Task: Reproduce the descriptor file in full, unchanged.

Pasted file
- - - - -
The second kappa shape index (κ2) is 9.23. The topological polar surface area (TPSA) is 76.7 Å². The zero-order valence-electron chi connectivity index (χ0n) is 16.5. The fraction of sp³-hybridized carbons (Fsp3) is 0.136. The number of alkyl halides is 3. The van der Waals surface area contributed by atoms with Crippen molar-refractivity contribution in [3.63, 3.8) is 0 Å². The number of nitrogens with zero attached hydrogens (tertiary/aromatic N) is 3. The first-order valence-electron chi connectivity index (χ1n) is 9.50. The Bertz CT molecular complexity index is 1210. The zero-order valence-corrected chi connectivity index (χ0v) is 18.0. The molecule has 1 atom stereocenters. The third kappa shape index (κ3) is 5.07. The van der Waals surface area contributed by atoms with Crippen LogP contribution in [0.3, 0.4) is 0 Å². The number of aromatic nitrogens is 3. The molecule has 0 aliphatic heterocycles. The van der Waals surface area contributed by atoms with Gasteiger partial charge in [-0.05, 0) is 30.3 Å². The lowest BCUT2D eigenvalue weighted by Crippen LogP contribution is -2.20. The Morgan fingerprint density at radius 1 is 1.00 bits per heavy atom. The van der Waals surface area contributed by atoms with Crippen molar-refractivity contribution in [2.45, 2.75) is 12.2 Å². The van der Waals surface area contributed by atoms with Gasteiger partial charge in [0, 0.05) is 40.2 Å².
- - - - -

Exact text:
The second kappa shape index (κ2) is 9.23. The topological polar surface area (TPSA) is 76.7 Å². The zero-order valence-electron chi connectivity index (χ0n) is 16.5. The fraction of sp³-hybridized carbons (Fsp3) is 0.136. The number of alkyl halides is 3. The van der Waals surface area contributed by atoms with Crippen molar-refractivity contribution in [3.63, 3.8) is 0 Å². The number of nitrogens with zero attached hydrogens (tertiary/aromatic N) is 3. The first-order valence-electron chi connectivity index (χ1n) is 9.50. The Bertz CT molecular complexity index is 1210. The zero-order valence-corrected chi connectivity index (χ0v) is 18.0. The molecule has 1 atom stereocenters. The third kappa shape index (κ3) is 5.07. The van der Waals surface area contributed by atoms with Crippen LogP contribution in [0.3, 0.4) is 0 Å². The number of aromatic nitrogens is 3. The molecule has 0 aliphatic heterocycles. The van der Waals surface area contributed by atoms with Gasteiger partial charge in [-0.05, 0) is 30.3 Å². The lowest BCUT2D eigenvalue weighted by Crippen LogP contribution is -2.20. The Morgan fingerprint density at radius 1 is 1.00 bits per heavy atom. The van der Waals surface area contributed by atoms with Crippen molar-refractivity contribution in [2.45, 2.75) is 12.2 Å². The van der Waals surface area contributed by atoms with Gasteiger partial charge in [0, 0.05) is 40.2 Å².